Infants of depressed mothers exhibit atypical frontal electrical brain activity during interactions with mother and with a familiar, nondepressed adult.
Previous studies have shown that infants of depressed mothers exhibit atypical frontal brain electrical activity when they are interacting with their mothers. Whereas typically developing infants exhibit greater left versus right frontal brain activity, infants of depressed mothers have been found to exhibit reduced relative left frontal activity. The left frontal brain region has been associated with the expression of positive emotions. In the present study, the question of whether the atypical pattern of brain activity found in infants of depressed mothers generalizes to situations not involving mother was addressed. Brain electrical activity was recorded from 13- to 15-month-old infants of depressed (N = 59) versus nondepressed (N = 40) mothers during a baseline condition, and during several social conditions that included a playful social interaction with a familiar experiments. Infants of depressed mothers exhibited reduced left relative to right frontal activity during the baseline condition, and during interactions with their mothers and with the familiar experimenter. The present results suggest that the atypical pattern of electrical brain activity found in infants of depressed mothers generalizes to a variety of situations, including positive interactions with nondepressed adults.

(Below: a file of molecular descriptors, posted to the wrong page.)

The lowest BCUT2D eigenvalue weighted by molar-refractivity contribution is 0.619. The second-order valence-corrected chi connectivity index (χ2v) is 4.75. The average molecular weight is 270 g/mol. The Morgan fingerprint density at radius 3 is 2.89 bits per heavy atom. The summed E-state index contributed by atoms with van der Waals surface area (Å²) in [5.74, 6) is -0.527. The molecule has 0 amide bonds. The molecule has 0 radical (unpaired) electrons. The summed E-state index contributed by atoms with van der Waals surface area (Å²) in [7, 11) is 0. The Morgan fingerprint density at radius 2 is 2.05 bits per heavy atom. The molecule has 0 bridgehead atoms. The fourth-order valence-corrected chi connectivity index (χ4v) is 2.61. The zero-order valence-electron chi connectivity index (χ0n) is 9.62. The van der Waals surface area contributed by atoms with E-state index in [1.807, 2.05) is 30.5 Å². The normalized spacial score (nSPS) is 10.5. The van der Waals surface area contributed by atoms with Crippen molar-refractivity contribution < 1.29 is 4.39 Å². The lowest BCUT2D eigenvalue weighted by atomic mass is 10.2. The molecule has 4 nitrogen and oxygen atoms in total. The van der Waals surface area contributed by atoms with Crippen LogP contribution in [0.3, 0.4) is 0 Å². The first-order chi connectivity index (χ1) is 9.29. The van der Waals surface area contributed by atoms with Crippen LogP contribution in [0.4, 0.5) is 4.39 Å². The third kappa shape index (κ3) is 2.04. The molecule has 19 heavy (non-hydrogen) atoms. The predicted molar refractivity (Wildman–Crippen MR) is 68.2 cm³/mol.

Dawson, G; Frey, K; Panagiotides, H; Yamada, E; Hessl, D; Osterling, J
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